Apple probably could not have satisfied all the wild and hopeful imaginings of everyone who weighed in on what its new iPad device would look like, and what its functionality would be. Whether or not the iPad will be the content distribution game-changer that so many are looking for is another matter, but it’s still a pretty interesting device. In any case, however, the iPad does at least raise certain legal issues to consider.

As smart as lawyers have become in trying to address new technologies in agreements, there is always the question of whether a particular device or distribution method falls within the scope of the agreement.  In some cases, the party drafting the agreement is lucky enough to have their counterparty agree to unlimited, unrestricted descriptions of technology (e.g., in all media, technology and distribution methods, now known or hereafter to become known, anywhere in the Universe).  However, all the parties to technology oriented transactions are aware of the importance of this issue, and the counterparty in more cases than not will push back to limit the scope to the “intended” technology.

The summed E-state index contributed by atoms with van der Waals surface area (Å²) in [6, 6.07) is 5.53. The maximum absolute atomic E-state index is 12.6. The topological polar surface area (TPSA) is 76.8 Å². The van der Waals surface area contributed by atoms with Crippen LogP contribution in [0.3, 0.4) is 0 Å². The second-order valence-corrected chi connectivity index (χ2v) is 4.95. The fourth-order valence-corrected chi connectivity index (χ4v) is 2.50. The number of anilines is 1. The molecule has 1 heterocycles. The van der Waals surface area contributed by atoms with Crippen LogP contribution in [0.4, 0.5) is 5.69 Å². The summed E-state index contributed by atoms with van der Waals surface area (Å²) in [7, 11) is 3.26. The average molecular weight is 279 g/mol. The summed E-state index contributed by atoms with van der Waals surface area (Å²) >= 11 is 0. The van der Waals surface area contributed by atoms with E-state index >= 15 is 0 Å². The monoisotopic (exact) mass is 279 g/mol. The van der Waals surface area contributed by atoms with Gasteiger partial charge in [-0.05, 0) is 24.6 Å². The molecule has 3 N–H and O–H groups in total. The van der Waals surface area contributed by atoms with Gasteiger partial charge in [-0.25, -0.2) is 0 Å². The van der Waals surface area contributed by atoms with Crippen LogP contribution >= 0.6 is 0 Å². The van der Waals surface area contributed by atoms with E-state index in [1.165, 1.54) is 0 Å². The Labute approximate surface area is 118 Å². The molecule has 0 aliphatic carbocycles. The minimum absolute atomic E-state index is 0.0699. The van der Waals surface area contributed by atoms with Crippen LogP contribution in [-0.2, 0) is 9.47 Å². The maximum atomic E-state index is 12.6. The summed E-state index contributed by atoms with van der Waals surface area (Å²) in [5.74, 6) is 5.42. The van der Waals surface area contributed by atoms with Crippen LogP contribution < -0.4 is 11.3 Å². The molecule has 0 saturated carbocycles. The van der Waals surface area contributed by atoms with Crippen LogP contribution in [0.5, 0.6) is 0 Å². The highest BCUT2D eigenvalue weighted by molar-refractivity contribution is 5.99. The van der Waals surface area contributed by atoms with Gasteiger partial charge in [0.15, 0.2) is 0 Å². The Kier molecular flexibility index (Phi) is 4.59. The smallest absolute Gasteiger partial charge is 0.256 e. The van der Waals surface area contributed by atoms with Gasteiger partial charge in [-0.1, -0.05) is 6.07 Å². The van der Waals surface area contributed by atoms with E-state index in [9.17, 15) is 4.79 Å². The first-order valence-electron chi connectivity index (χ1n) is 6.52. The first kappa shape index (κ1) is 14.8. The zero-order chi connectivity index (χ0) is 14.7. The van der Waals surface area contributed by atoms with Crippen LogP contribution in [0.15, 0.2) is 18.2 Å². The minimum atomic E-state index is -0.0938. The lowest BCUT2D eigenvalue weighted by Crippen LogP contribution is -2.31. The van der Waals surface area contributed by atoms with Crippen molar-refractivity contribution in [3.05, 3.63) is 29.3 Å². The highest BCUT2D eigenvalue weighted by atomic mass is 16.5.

Which leads us to the question: Where will the iPad fall within the scope of these types of agreements?